and again is one of those sartorial mys
teries impossible to account for.
Mrs. Perry's hat isof-Iight blue felt
an exquisite blue, by the way. It is flit,
fits i-iose to the bead in the back, with a
slight downward dip that is the newest
and smartest touch in millinery art. It
is a bit off the face, and its only "trim
ming" consists of two ravishing ostrich
feathers, that begin gray and end blue.
They are placed directly across the
front in opposite direction so all the
gray is in the middle and the blue on
The rage for jewels is still rampant in
Paris. My letter tells me that the wo
men actually do not seem satisfied to
only wear jewels which they are simply
piling upon themselves, but all their
accessories must be jeweled, even to the
cover of the books that they read and
the "bells t-at 'they ring to summon
In the matter of jewels many of our
women can bold their own with any.
body, so far as the beauty and value of
their jewels are concerned, and it is a
pleasure to feel that generally they are
worn with much better taste.
Mrs. Potter Palmer is wearing a pair
of huge pearl earrings juet now that are
perfect, unless one has a fancy for black
pearls, in which case one might prefer
Mrs. Hoffman's earrings, as hers are
almost as big as Mrs. Palmer's,-and eet
as hers, surrounded by diamonds, they.
make a bijou that is unusual as well as
beautiful. Lady Modish, in Town
The Successful Office-Holder.
The way to be happily-rich in office
holding is to get rich before getting the
Goodun I often think it a blessed
provision-that the dead cannot return.
Flipper Of course it is. If they
could return, just think what we would
have to endure in the way of books of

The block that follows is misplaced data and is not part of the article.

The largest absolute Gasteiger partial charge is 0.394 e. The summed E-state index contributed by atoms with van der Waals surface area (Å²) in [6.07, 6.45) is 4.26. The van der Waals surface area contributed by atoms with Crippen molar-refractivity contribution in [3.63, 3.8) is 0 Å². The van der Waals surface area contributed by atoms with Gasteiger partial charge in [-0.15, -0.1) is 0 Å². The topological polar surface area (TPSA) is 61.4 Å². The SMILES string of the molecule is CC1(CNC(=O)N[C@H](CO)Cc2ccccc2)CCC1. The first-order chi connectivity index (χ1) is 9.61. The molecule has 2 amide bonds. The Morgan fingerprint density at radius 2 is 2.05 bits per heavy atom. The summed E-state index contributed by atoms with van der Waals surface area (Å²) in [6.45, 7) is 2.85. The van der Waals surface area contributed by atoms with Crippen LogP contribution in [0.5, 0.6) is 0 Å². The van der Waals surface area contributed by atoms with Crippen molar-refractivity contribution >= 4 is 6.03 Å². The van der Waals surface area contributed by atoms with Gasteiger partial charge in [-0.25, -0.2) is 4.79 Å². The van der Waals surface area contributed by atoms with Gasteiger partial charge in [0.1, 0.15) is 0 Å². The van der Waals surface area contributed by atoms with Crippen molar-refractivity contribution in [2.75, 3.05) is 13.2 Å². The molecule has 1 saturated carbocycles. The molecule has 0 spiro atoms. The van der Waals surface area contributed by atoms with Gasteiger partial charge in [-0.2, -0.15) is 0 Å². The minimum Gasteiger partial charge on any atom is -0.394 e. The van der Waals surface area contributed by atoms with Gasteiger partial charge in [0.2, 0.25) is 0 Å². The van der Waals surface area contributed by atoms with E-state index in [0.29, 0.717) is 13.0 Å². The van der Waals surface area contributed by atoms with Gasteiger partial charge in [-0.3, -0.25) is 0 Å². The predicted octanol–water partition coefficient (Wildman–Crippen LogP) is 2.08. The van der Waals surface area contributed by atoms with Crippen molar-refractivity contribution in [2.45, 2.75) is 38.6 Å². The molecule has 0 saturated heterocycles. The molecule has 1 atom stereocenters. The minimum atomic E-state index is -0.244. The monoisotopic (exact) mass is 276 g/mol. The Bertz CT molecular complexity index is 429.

travel. Every publisher would have ont
books with some' such title as "Fartheal
Up," ''Hottest Yet," "nigher than Gil
roy's Kite," "At the Sign of the Harp."
Father (angrjly) What! all .yoar
money gone? Been betting on race
horses, I suppose?
Son fdeiectedlv) No. father: but I
thought they 'were racehorses. Town
Charming girl, isa't she?
Yes; delightful! Why don't you mar
Don't believe in marrying for the
benefit of my friends.
aim m '
ABOUT FRIDAY, JANUARY 18th, we ex
pect to open several hundred pieces of
I foreign and domestic cotton dress goods f
I frpmwhicweftovite-trpBewhijwishthe choic-
est patterns of the season to make selections.
Large assortments of fine embroideries will be
I shown at the same time.
CV M. M-9
: Manicuring', Chic Ornaments for the Coiffure, Switches,
; Chevelures cleaned. Tonics, Powders, Hairpins Every-
thing1 to make the head and face of a pretty woman
' 4..:- . . . . . . fi i qq
JJ1CL11C1. ...... i. CICpUUUC UU , a
i you will yiLWjws find
JTJie best of everything- in the jjrpcery line at the
Good Luck Grocery.
'. f -fT SiTftTHT "SP -
mm ..v.m. Kr&fA .k.. & eiepnoiie oko
If yon have never been to California you can have
no idea of how agreeably you can pass the winter there.
The weather is perfect not so warm at to be enervat
ing nor so cold as to be uncomfortable.
If yon take the Burlington Route you will reach
California three days after you leave Lincoln. No
Changes of care are necessary, "
Thro' tourist cars for Los Angeles leave the Burl
ington station every Tuesday morning ana every Thurs
City Ticket Office
Gor.lOtn and O Streets.
7th St, Between P and Q.
" Telephone 25.
f AWYPRfs- Se?d The Courier yDuriEGAl, NOTICES
ln. YT 1 J-- 1J files are kept in fire f ruiiMina-s.
kept in fire proof buildings.